What do you read in the dark?

On Monday, January 26th, freezing rain began here in Northwest Arkansas.  By Tuesday afternoon, sleet and snow were mixed in.  Trees and power poles snapped. Cell towers went down, some radio stations were off the air.  Our ISP went down, the area newspaper plant lost power.  There was no mail delivery, no newspaper.  Many lost phone service.  We had two inches of ice or more all over the Northwest Arkansas Ozarks.

Here in Spring Hollow we heard only birds, cracks as limbs broke, the neighborhood dog pack barking–and a neighbor’s generator.

When John and I built our original two-room cabin (see DEAR EARTH: A Love Letter from Spring Hollow), we installed a small wood stove in the kitchen, and now it saved us.  We moved into the kitchen with our house plants.  (In the 2007 ice storm here several of my plants died from the cold.)  We could keep temperatures at 60 degrees in the kitchen.

I cooked on the wood stove, using as much of our thawing food as I dared.  (Ironically, by Wednesday it was too warm outside during the day to keep food safely frozen.)  Then we went to canned goods.

I learned I could fry pop-tube cinnamon rolls. (Allowing them to rise on the back of the wood stove first.)

We slept under piles of quilts.  We read by daylight, candlelight, flashlight. We listened to recorded books.  Rex Stout (DEATH TIMES THREE) and the Winnie the Pooh series, a light touch in trying times.  Since I am a writer, I assured myself I was working by reading Jeffrey Marks’s INTENT TO SELL, and Chris Roerden’s DON’T MURDER YOUR MYSTERY. I edited a manuscript and wrote on a legal pad.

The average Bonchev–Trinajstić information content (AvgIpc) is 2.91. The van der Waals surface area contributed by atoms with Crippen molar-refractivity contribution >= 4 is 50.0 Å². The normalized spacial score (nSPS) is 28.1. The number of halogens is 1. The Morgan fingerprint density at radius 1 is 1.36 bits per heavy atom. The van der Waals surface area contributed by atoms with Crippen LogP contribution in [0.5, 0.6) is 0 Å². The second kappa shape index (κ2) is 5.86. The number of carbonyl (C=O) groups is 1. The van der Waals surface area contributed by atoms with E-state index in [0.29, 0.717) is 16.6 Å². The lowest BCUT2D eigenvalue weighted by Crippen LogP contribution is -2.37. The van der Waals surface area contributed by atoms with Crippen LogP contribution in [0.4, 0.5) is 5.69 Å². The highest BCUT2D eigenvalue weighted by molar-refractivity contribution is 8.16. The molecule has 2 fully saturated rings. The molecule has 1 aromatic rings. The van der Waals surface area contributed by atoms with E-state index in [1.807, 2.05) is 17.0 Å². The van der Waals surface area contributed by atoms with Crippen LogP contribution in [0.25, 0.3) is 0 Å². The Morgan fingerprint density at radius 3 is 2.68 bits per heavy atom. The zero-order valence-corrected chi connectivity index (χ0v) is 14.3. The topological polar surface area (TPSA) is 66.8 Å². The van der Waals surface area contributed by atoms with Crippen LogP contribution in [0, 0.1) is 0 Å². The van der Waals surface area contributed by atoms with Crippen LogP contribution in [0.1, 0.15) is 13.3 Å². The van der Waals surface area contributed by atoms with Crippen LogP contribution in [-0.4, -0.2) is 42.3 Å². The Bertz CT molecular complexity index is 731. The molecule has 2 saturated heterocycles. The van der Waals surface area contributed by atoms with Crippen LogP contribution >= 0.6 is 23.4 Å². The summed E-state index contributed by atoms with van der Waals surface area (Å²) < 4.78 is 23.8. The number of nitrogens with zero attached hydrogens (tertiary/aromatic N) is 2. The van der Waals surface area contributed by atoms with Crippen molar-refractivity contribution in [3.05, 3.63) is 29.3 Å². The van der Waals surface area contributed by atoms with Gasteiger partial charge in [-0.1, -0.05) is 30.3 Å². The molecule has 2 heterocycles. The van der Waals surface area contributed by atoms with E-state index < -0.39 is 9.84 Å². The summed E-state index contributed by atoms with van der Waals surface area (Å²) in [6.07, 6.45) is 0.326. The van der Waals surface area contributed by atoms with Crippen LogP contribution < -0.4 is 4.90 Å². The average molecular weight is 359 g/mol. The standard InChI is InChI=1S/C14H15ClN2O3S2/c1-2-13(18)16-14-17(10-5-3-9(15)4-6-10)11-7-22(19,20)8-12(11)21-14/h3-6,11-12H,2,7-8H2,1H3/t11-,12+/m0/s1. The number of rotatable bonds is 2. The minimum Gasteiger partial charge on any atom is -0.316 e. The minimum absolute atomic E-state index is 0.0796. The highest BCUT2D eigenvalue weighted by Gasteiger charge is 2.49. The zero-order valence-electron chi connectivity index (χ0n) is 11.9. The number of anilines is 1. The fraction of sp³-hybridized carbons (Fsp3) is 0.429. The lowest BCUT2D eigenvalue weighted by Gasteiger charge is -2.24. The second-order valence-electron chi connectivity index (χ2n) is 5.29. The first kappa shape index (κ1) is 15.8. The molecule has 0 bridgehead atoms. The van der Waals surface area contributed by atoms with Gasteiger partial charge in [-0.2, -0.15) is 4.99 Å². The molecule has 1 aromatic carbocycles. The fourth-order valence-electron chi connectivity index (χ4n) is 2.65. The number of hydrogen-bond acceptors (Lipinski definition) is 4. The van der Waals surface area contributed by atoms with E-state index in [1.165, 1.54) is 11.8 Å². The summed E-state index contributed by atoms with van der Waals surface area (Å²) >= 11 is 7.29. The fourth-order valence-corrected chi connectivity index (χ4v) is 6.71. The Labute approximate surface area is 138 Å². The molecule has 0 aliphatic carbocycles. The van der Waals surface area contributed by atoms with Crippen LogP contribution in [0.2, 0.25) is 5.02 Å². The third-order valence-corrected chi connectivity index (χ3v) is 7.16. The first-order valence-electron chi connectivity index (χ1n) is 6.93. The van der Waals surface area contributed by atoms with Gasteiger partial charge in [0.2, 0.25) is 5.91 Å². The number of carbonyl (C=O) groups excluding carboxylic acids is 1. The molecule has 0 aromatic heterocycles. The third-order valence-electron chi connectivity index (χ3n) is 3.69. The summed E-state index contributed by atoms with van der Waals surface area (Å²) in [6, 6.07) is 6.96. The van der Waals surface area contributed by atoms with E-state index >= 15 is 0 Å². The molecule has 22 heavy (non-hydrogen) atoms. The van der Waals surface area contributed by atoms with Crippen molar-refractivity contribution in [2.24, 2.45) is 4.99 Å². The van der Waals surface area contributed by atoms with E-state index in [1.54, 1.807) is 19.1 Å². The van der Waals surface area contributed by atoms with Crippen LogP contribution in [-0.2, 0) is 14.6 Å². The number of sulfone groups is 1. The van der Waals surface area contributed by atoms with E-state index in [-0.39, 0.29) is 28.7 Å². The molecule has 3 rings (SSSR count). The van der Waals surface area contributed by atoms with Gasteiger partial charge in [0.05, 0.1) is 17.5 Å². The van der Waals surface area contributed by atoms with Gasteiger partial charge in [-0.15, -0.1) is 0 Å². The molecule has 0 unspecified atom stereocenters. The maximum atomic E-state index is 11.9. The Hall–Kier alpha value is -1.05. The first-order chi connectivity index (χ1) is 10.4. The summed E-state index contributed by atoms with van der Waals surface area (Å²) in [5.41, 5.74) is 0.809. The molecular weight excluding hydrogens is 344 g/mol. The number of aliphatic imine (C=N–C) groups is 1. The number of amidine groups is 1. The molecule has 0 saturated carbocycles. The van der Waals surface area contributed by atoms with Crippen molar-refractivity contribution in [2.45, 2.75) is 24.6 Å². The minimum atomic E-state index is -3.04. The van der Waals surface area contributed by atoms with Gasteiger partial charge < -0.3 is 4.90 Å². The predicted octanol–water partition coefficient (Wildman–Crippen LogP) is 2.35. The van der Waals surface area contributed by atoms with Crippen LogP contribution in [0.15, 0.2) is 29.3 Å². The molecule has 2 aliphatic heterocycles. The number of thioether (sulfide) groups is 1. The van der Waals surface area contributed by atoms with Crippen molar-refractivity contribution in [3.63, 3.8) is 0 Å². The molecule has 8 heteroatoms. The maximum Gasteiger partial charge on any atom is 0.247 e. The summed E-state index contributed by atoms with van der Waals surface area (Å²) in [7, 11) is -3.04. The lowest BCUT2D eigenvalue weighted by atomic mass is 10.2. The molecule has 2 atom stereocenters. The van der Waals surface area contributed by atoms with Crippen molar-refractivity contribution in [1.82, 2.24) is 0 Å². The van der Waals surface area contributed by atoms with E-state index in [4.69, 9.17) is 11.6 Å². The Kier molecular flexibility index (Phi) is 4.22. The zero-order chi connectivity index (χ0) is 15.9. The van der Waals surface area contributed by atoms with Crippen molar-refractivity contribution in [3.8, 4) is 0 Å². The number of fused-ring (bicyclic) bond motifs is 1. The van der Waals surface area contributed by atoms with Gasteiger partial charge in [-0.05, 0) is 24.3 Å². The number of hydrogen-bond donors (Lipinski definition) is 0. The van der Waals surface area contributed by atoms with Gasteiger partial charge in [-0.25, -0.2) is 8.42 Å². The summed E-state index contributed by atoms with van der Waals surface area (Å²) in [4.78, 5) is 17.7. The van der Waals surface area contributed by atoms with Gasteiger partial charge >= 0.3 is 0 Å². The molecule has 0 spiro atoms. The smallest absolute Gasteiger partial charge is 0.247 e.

Slowly, things came back.  By the weekend, with caution, we could get out in the car, so we went to the library twenty miles away and used their Internet connection.  We ate at McDonald’s.  We saw the broken, surviving, world.

On Tuesday, February 3, we had power.  Today, Thursday, we are beginning to re-enter the 2009 world. There is still ice on the shaded part of our driveway and lane, but major roads are clear.

While power was off and our ISP was down, we lost many e-mails somewhere “out there.”  If you wrote during that time, please write again.  It’s nice talking with friends.

I miss the peace, which was the bonus from all this.

Radine, who can now find things easily in the dark and thinks heated rooms feel HOT!


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One Response to “What do you read in the dark?”

  1. David A. Todd Says:


    Our neck of Bella Vista didn’t lose power; I did lose two days of work, however. Spent the time productively on a work-in-progress and catching up on sleep.

    I’m going to skip Spavinaw Writers tonight. Too much to do.

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